Kosher baker who tried to give wife abortion loses his appeal


A kosher-bakery owner who secretly gave his pregnant wife abortion pills lost his appeal against a jail sentence this week.

Gil Magira, 36, from Hendon, North-West London, was jailed for three years and nine months for secretly poisoning his wife’s breakfast after she refused to terminate her pregnancy.

The owner of the Bonjour bakeries in Hendon and Stanmore and the Lemonade restaurant in Hendon pleaded  guilty in March to administering a noxious substance with intent to procure a miscarriage.

But at the Royal Courts of Justice, his barristers Jonathan Goldberg QC and Gary Grant argued that the sentence  was “manifestly excessive”.

Mr Goldberg told Mr Justice Goldring and Judge John Saunders QC that Magira suffered from obsessive-compulsive disorder, often manifested through “bizarre fantasies”.

One example of this was a fear of becoming a father. “He wrongly imagined he might become a paedophile if he had a child,” Mr Goldberg said.

But psychiatric reports had found that he displayed no paedophilic tendencies. “His medical illness is genuine. He is a tortured soul.”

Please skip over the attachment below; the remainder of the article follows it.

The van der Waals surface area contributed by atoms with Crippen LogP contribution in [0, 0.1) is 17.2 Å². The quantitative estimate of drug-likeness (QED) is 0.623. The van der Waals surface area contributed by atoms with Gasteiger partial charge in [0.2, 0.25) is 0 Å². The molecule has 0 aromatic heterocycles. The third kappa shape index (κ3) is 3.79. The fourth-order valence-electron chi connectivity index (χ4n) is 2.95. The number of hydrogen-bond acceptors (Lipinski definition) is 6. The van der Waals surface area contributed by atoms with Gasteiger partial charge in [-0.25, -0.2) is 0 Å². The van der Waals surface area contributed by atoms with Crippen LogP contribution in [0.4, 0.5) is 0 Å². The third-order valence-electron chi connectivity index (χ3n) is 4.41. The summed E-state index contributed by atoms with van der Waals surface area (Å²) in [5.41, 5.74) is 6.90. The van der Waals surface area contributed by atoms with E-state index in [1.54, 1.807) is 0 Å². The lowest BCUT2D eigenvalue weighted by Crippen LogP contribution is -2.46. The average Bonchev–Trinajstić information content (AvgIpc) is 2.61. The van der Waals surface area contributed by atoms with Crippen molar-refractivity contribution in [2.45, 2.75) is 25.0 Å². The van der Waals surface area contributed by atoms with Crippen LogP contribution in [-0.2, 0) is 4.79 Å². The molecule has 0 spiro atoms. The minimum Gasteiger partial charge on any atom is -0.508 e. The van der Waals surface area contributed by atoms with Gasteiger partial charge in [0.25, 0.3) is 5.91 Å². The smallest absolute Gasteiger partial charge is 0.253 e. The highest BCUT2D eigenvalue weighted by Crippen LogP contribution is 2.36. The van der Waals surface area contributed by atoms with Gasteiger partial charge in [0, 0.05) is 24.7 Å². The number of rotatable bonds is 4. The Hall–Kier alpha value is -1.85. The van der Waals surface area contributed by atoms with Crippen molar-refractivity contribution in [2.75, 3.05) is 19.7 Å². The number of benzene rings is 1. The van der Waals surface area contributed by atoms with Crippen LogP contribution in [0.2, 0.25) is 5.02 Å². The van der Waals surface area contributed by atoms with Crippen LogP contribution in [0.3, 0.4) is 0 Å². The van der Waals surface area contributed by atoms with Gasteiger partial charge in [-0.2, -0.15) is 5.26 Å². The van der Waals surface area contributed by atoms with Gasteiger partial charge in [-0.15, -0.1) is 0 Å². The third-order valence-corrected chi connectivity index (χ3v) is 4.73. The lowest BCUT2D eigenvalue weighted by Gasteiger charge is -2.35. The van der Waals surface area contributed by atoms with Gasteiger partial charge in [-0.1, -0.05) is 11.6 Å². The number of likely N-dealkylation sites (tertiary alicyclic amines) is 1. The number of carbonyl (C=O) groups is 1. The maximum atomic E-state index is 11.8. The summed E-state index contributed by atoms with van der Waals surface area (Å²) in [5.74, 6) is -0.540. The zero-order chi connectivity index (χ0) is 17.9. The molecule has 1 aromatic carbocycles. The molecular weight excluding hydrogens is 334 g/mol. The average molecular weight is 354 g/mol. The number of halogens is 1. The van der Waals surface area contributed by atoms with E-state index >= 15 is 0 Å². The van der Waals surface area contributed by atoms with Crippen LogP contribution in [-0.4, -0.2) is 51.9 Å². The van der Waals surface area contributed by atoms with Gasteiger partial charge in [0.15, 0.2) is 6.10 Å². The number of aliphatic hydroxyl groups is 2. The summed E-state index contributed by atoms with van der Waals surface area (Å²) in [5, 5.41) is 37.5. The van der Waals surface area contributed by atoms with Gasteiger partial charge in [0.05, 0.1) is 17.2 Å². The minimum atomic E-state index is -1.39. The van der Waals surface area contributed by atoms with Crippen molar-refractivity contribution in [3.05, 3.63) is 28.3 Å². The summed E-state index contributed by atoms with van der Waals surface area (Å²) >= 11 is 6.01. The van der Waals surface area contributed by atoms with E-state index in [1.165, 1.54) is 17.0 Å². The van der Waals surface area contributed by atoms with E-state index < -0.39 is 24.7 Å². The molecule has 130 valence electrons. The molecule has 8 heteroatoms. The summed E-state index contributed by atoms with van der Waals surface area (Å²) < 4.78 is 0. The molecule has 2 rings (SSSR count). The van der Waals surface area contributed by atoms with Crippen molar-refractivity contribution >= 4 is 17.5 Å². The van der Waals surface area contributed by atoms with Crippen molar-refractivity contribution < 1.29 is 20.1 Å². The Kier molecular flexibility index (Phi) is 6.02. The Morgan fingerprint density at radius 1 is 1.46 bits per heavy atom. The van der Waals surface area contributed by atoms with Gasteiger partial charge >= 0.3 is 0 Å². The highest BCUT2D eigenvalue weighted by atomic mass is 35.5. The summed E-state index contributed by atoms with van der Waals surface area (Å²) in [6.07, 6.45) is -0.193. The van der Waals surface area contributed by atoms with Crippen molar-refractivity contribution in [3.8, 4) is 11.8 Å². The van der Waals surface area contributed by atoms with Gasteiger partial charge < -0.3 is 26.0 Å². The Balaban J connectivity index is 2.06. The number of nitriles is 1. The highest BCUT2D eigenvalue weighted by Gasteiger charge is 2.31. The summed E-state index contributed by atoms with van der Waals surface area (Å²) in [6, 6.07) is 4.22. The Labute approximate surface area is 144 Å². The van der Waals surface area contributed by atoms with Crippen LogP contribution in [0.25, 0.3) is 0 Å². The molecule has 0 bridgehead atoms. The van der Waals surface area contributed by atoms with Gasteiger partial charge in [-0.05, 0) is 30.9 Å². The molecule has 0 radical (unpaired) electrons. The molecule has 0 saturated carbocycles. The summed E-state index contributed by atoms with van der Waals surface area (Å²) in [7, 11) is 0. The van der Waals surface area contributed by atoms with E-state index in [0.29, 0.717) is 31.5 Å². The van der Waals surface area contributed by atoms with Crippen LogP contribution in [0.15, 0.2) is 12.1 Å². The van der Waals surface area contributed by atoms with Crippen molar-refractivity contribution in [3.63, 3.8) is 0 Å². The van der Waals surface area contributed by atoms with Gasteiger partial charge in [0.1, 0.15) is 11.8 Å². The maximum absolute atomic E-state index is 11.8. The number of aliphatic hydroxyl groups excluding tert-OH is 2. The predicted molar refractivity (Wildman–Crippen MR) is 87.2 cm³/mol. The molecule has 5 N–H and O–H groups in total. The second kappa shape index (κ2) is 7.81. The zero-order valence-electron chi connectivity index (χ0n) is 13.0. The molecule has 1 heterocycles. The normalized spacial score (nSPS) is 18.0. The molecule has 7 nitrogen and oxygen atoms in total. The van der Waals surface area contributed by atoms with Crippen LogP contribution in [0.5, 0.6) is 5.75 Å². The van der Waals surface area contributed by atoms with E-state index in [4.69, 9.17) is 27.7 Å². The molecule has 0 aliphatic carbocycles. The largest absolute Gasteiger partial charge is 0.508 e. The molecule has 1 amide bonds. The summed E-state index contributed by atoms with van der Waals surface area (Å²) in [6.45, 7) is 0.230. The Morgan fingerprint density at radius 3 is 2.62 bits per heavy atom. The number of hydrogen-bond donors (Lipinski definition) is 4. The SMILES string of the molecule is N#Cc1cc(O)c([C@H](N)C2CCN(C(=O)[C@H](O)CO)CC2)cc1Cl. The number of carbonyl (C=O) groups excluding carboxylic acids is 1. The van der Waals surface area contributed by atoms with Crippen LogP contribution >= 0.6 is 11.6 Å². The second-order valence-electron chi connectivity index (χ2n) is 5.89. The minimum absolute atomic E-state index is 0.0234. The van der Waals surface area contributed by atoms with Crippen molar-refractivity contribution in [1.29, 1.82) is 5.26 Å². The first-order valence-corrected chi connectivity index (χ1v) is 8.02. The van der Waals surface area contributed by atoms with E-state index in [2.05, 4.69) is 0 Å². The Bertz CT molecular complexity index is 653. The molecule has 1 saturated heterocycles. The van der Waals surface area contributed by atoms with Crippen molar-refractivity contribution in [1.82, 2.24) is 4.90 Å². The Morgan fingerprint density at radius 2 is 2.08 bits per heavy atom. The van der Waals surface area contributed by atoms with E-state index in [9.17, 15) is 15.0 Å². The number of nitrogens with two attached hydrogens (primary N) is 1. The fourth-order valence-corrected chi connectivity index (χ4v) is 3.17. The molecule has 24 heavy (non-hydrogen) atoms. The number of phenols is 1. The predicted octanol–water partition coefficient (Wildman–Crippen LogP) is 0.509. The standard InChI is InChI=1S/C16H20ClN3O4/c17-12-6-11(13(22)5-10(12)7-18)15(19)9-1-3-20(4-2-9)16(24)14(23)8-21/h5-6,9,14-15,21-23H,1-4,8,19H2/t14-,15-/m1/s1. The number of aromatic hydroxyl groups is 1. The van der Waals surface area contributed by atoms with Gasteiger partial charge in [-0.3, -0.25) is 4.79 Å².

Mr Goldberg said that Magira and his wife, Anat Abraham, who now lives in Israel, had married only on condition that they would not have children. “So she was the one who breached the bargain,” he said.

When he found out she was pregnant in November 2006, Magira begged her to have an abortion, but she refused. He bought abortion-inducing drugs via the internet, which he then crushed into her breakfast cereal.

Shortly afterwards, she began to experience stomach pains.

Magira went with her to hospital where a doctor confirmed that she was not miscarrying, but the next morning he put the remains of the drugs into her breakfast bowl. He said he feared that if he did not follow the instructions and use all of the pills, the foetus might become deformed.

Three days later, he confessed to a psychologist, who encouraged him to tell his wife what he had done.

Ms Abraham gave birth prematurely, to a healthy baby boy she named Matan, in May last year.

Mr Goldberg claimed that Ms Abraham had exaggerated the effect the events had had on her.

“Her victim-impact statement should have been taken with a large grain of salt, but the Recorder, in sentencing, accepted everything she said.”

He added that she had not reported Magira’s actions immediately.

“She stayed her hand for four-and-a half months. My client says that during this time she was bargaining to have an abortion in Israel if he signed over his three businesses to her. He refused and she reported him to the police,” Mr Goldberg said.

But the judges dismissed the appeal. Mr Justice Goldring said: “It is inconceivable that [Magira] could not have known the risk to the foetus, but also to the mother.”

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